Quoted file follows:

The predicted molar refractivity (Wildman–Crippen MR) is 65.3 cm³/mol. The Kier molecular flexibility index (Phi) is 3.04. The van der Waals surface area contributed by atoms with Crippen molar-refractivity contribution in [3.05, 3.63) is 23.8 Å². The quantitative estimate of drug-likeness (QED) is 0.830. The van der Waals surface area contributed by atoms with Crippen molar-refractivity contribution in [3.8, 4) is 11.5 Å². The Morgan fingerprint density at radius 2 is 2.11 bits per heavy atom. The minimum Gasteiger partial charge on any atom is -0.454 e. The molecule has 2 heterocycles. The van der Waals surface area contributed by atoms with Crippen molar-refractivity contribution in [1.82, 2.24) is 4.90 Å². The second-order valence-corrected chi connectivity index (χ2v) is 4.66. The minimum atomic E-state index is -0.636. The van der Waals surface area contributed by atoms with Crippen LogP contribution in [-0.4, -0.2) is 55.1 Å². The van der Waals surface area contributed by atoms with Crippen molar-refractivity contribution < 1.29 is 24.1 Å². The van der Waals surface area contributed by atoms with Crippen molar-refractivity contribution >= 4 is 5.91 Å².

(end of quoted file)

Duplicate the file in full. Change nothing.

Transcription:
The predicted molar refractivity (Wildman–Crippen MR) is 65.3 cm³/mol. The Kier molecular flexibility index (Phi) is 3.04. The van der Waals surface area contributed by atoms with Crippen molar-refractivity contribution in [3.05, 3.63) is 23.8 Å². The quantitative estimate of drug-likeness (QED) is 0.830. The van der Waals surface area contributed by atoms with Crippen molar-refractivity contribution in [3.8, 4) is 11.5 Å². The Morgan fingerprint density at radius 2 is 2.11 bits per heavy atom. The minimum Gasteiger partial charge on any atom is -0.454 e. The molecule has 2 heterocycles. The van der Waals surface area contributed by atoms with Crippen molar-refractivity contribution in [1.82, 2.24) is 4.90 Å². The second-order valence-corrected chi connectivity index (χ2v) is 4.66. The minimum atomic E-state index is -0.636. The van der Waals surface area contributed by atoms with Crippen LogP contribution in [-0.4, -0.2) is 55.1 Å². The van der Waals surface area contributed by atoms with Crippen molar-refractivity contribution < 1.29 is 24.1 Å². The van der Waals surface area contributed by atoms with Crippen molar-refractivity contribution >= 4 is 5.91 Å².